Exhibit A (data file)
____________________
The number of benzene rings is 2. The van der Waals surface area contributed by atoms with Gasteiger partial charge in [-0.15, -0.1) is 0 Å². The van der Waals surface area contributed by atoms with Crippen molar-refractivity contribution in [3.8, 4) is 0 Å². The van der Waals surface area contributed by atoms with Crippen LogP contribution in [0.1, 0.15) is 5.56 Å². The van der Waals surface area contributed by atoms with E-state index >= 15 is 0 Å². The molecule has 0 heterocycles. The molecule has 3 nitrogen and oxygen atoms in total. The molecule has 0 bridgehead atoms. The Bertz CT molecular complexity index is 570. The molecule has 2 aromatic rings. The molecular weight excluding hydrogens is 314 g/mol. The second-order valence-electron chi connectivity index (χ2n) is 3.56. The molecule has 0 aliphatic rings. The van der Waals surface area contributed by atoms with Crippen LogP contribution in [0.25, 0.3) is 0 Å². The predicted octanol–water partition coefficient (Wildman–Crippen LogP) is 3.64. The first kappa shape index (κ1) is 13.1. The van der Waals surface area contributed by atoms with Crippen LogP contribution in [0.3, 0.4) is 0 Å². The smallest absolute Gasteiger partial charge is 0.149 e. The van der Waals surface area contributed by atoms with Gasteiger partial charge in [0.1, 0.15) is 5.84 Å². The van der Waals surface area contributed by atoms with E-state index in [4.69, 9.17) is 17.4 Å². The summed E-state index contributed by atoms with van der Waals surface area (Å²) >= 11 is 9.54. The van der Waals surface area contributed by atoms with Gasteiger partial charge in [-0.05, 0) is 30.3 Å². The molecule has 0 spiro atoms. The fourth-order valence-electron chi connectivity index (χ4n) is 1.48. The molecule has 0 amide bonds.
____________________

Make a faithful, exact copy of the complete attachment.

The number of benzene rings is 2. The van der Waals surface area contributed by atoms with Gasteiger partial charge in [-0.15, -0.1) is 0 Å². The van der Waals surface area contributed by atoms with Crippen molar-refractivity contribution in [3.8, 4) is 0 Å². The van der Waals surface area contributed by atoms with Crippen LogP contribution in [0.1, 0.15) is 5.56 Å². The van der Waals surface area contributed by atoms with E-state index >= 15 is 0 Å². The molecule has 0 heterocycles. The molecule has 3 nitrogen and oxygen atoms in total. The molecule has 0 bridgehead atoms. The Bertz CT molecular complexity index is 570. The molecule has 2 aromatic rings. The molecular weight excluding hydrogens is 314 g/mol. The second-order valence-electron chi connectivity index (χ2n) is 3.56. The molecule has 0 aliphatic rings. The van der Waals surface area contributed by atoms with Crippen LogP contribution in [0.25, 0.3) is 0 Å². The predicted octanol–water partition coefficient (Wildman–Crippen LogP) is 3.64. The first kappa shape index (κ1) is 13.1. The van der Waals surface area contributed by atoms with Crippen LogP contribution in [0.3, 0.4) is 0 Å². The smallest absolute Gasteiger partial charge is 0.149 e. The van der Waals surface area contributed by atoms with Gasteiger partial charge in [0.1, 0.15) is 5.84 Å². The van der Waals surface area contributed by atoms with E-state index in [4.69, 9.17) is 17.4 Å². The summed E-state index contributed by atoms with van der Waals surface area (Å²) >= 11 is 9.54. The van der Waals surface area contributed by atoms with Gasteiger partial charge in [-0.05, 0) is 30.3 Å². The molecule has 0 spiro atoms. The fourth-order valence-electron chi connectivity index (χ4n) is 1.48. The molecule has 0 amide bonds.